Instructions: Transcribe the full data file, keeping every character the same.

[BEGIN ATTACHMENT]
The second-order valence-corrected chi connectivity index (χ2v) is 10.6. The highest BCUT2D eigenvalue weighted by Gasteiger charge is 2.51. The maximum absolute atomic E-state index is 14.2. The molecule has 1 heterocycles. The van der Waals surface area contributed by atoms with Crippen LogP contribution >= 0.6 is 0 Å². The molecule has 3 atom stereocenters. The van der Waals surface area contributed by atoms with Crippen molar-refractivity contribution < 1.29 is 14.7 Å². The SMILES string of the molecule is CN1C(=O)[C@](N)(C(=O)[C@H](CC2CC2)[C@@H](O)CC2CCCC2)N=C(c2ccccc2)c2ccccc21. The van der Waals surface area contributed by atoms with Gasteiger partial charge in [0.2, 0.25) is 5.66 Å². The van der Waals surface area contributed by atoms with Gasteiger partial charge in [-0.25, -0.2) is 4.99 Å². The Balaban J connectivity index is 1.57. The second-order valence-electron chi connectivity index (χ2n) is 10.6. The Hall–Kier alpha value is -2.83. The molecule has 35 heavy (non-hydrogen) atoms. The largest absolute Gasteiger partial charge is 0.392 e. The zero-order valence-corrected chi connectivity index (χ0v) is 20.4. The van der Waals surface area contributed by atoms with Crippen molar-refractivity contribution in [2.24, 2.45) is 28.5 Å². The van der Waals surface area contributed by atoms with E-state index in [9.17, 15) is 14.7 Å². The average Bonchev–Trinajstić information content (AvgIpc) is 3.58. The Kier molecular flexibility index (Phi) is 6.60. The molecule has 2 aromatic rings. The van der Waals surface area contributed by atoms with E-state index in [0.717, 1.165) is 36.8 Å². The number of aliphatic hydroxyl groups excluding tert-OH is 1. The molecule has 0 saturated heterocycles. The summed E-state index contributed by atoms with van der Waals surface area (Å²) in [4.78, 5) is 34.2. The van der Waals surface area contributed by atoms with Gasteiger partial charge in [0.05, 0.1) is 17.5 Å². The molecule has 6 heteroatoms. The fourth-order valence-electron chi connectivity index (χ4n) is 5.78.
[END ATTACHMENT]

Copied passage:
The second-order valence-corrected chi connectivity index (χ2v) is 10.6. The highest BCUT2D eigenvalue weighted by Gasteiger charge is 2.51. The maximum absolute atomic E-state index is 14.2. The molecule has 1 heterocycles. The van der Waals surface area contributed by atoms with Crippen LogP contribution >= 0.6 is 0 Å². The molecule has 3 atom stereocenters. The van der Waals surface area contributed by atoms with Crippen molar-refractivity contribution < 1.29 is 14.7 Å². The SMILES string of the molecule is CN1C(=O)[C@](N)(C(=O)[C@H](CC2CC2)[C@@H](O)CC2CCCC2)N=C(c2ccccc2)c2ccccc21. The van der Waals surface area contributed by atoms with Gasteiger partial charge in [0.2, 0.25) is 5.66 Å². The van der Waals surface area contributed by atoms with Gasteiger partial charge in [-0.25, -0.2) is 4.99 Å². The Balaban J connectivity index is 1.57. The second-order valence-electron chi connectivity index (χ2n) is 10.6. The Hall–Kier alpha value is -2.83. The molecule has 35 heavy (non-hydrogen) atoms. The largest absolute Gasteiger partial charge is 0.392 e. The zero-order valence-corrected chi connectivity index (χ0v) is 20.4. The van der Waals surface area contributed by atoms with Crippen molar-refractivity contribution in [2.24, 2.45) is 28.5 Å². The van der Waals surface area contributed by atoms with E-state index in [9.17, 15) is 14.7 Å². The average Bonchev–Trinajstić information content (AvgIpc) is 3.58. The Kier molecular flexibility index (Phi) is 6.60. The molecule has 2 aromatic rings. The van der Waals surface area contributed by atoms with E-state index in [0.717, 1.165) is 36.8 Å². The number of aliphatic hydroxyl groups excluding tert-OH is 1. The molecule has 0 saturated heterocycles. The summed E-state index contributed by atoms with van der Waals surface area (Å²) in [4.78, 5) is 34.2. The van der Waals surface area contributed by atoms with Gasteiger partial charge in [0.05, 0.1) is 17.5 Å². The molecule has 6 heteroatoms. The fourth-order valence-electron chi connectivity index (χ4n) is 5.78.